While the differences between the two CFTs used were marginal, the relative diagnostic sen-sitivity of both tests compared to culture was 50.0% (in-house CFT) and 57.1% (CIRAD CFT) with Panel 1 samples, which is in line with data of other authors . The consistently observed divergence between the results of CFT and cELISA (Table 2, Figure 3) is probably a consequence of the different immunoglobulin classes covered by each method. Thus, IgG class antibodies have a greater affinity in the cELISA, while IgG2 subclass antibodies are unable to fixate complement used in the CFT. Moreover, IgM class antibodies, which are characteristic for early infection, are easier to detect by CFT [28, 29]. This can explain the earlier detection of antibodies by CFT as observed in the present study and elsewhere [20, 30]. Furthermore, the present finding that IgG antibody levels from cELISA remained at a high level for a prolonged period is in agreement with the study by Niang and co-workers , where the kinetics of different antibody isotypes was investigated.
It is important to note that the present cELISA was given a relatively high cut-off in order to maximise specificity, which in turn diminishes the test's sensitivity . In fact, the present evidence suggests that there is some room for lowering the cut-off without loss of specificity. However, this has to be confirmed by further studies involving more field sera from cattle herds having CBPP and/or other mycoplasma infections. We hypothesise that another way to improve the test's performance includes the use of specific peptides  or recombinant MmmSC proteins [16, 33] instead of whole-cell antigen.
The IBT has been described as being more sensitive and specific than CFT , which has been confirmed by the present data (Table 1). Thus, the IBT showed specific reaction patterns for sera tested negative in CFT and cELISA (animals 515, 520, 539, 544, 546). The test's high specificity is based on the reaction to five different antigens, i.e. 110, 98, 95, 60/62, and 48 kDa proteins, which must be recognised by their specific antibodies in order to identify a positive serum . However, we observed some problems with the test's reproducibility and potential for standardisation, as immunoblot reaction patterns are complex and individual bands may be difficult to identify when non-specific bands from cross-reactions with other bacteria are interfering. Cross-reactions with closely related Mycoplasma (M.) species of the "mycoides cluster" seem to be less important here, because they are rarely encountered in cattle, but other mycoplasmas, such as M. bovis and M. bovigenitalium, may play a role [13, 31].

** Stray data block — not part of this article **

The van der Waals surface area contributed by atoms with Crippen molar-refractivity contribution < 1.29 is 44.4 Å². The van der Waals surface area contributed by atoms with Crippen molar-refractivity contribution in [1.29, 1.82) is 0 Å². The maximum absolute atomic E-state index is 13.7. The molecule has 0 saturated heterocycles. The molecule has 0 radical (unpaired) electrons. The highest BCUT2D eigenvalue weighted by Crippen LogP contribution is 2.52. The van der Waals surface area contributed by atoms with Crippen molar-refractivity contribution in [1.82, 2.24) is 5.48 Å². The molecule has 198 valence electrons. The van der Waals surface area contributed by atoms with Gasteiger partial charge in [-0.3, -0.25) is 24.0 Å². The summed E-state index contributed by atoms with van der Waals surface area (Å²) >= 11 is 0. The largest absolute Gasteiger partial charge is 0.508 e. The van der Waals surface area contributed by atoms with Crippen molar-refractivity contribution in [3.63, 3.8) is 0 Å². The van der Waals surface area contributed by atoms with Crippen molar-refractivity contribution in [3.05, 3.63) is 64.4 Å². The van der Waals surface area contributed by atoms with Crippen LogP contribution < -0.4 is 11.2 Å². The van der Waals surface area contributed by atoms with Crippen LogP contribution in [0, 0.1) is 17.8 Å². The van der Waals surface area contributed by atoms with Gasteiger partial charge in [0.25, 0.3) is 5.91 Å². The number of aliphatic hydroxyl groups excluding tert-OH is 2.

Culture of MmmSC from affected lung tissue was included to underpin our serological findings. While seropositive animals always showed clinical symptoms of CBPP that were confirmed by pathology, the presence of lung lesions was no guarantee for successful re-isolation of the challenge strain (Panel 2, data not shown). The findings of the present study also suggest that re-isolation was seriously hampered at the late and chronic stages of infection, i.e. isolation of MmmSC did not succeed from tissue samples of Panel 3 animals after 35 weeks p.i. The absence of a strict correlation was particularly evident with animal 506 (Panel 1, Table 1), where all serological tests were negative (and pathological signs were missing) despite successful re-isolation of the pathogen.